• Arrange the Scene: Once objects are loaded and lighting sources are determined, one must place the camera, simulation outilizingbject and other three dimensional models in the scene. In Figure 2, the three dimensional surfaces are automatically placed at the origin, and the camera, once initialized, is placed at 6 Blender Units (BU) along the negative x-axis, (-6, 0, 0), pointing at the center of our simulation object, (0,0,0). More information about the camera setup is discussed in section 6. The lamp and cube from Figure 1 are also deleted with the science.delete_object command. One can move objects in the scene with commands in the Python console, or with a combination of the mouse and keyboard. Here, direct interaction with the Python console is assumed and a full discussion of keyboard commands is relegated to the AstroBlend website\footreffootn1.

  • Render an Image: A quick render to Blender’s Image Editor as depicted in Figure 1 can be produced by pressing the camera and Render buttons, or render to a PNG image as shown at the end of the code segment in Figure 2. To render to a file, AstroBlend requires a directory and a base naming structure for the image files and produces each rendered image tagged with a number. Each time an image is rendered with this render object, the number tag of output image is increased by 1. For example, the first render from the code in Figure 2 would be “galSurfs_0000.png”, and if render.render() is called again, the next image would be stored as “galSurfs_0001.png”. This naming structure provides for easy combining of image files into movies externally from Blender.

  • Export 3D Objects: Before moving onto a new model, one can also export isosurfaces or save entire blend files to be later uploaded to various websites dedicated to the distribution of three dimensional models (see section 9.2 for some examples).

  • Delete the Model: When one is done with a model, it is important to fully remove the object from the 3D viewer and memory. This is accomplished by using the science.delete_object(name_or_object) where name_or_object is either the name of the object, or the object variable itself. As Blender is not designed for the rapid generation and removal of large polygon-count meshes, science.delete_object scripts delete the object from both the current 3D scene and memory as well (“unlinking” the object from the scene in standard Blender nomenclature). While this command is not explicitly shown for the isosurfaces in Figure 2, example usages of science.delete_object are shown in the removal of the cube and lamp objects in the arrangement of the scene. This method should be utilized when scripting animations of large datasets.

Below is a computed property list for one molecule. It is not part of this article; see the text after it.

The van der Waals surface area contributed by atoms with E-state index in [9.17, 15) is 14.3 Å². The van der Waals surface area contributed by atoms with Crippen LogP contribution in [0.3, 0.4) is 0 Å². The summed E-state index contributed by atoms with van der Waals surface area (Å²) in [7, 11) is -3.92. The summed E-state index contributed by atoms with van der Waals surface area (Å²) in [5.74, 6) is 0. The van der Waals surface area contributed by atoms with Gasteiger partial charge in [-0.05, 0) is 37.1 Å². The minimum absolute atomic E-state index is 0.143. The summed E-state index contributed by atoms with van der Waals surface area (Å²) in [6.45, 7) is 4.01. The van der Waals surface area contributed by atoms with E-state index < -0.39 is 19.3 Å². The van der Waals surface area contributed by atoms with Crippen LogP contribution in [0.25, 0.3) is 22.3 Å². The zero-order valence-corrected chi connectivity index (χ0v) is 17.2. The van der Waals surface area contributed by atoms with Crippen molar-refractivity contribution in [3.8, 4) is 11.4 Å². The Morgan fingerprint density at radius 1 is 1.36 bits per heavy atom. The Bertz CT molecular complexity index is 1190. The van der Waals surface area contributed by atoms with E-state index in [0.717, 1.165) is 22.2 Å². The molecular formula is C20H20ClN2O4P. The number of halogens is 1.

It is worth noting that many of these operations can be done utilizing the GUI and mouse in addition to using AstroBlend in the Python Console13.

4 Data Import

In AstroBlend, all data files can be loaded with the same load command, science.Load. This command uses the file extension, or in the case of direct access to simulation files with yt, the yt simulation type flag, to determine how to load and display the model data. Each source of model data has different parameters which can be used to augment what surface (for AMR data) or point cloud (SPH data) is displayed in Blender’s 3D viewer.

4.1 Direct access with yt

Currently, most of the widely used AMR codes supported by yt allow for isosurface models with AstroBlend, and many SPH codes supported by yt can be uploaded as point clouds. yt, the widely used open source, parallel, visualization and analysis Python package, provides a wealth of tools to view and analyze data including volume rendering, projections, halo finding, isocontour generation, two dimensional histograms and integration of variables along user supplied paths. At present AstroBlend mainly exploits yt’s ability as a data reader for both AMR and SPH codes, and its isocontour generation capabilities. In addition, AstroBlend makes use of yt’s color maps and color mapping functions to rebin data values to one of the 256 indices in a specified yt color map when generating surfaces or point clouds in Blender14.

Table 1 lists the full range of code support available in both yt and AstroBlend. For many simulation data types where yt does not support the generation of surfaces or point clouds, one can still load the files in Blender’s Python console, generate all supported yt analysis plots, including slice, projection and phase plots and save these files as pngs from the command line.

As code support is being updated constantly, a more up to date list of supported codes can be found on the AstroBlend website15. The parameters used in generating AMR surfaces and SPH point clouds determine the shape and color range of the displayed three dimensional models.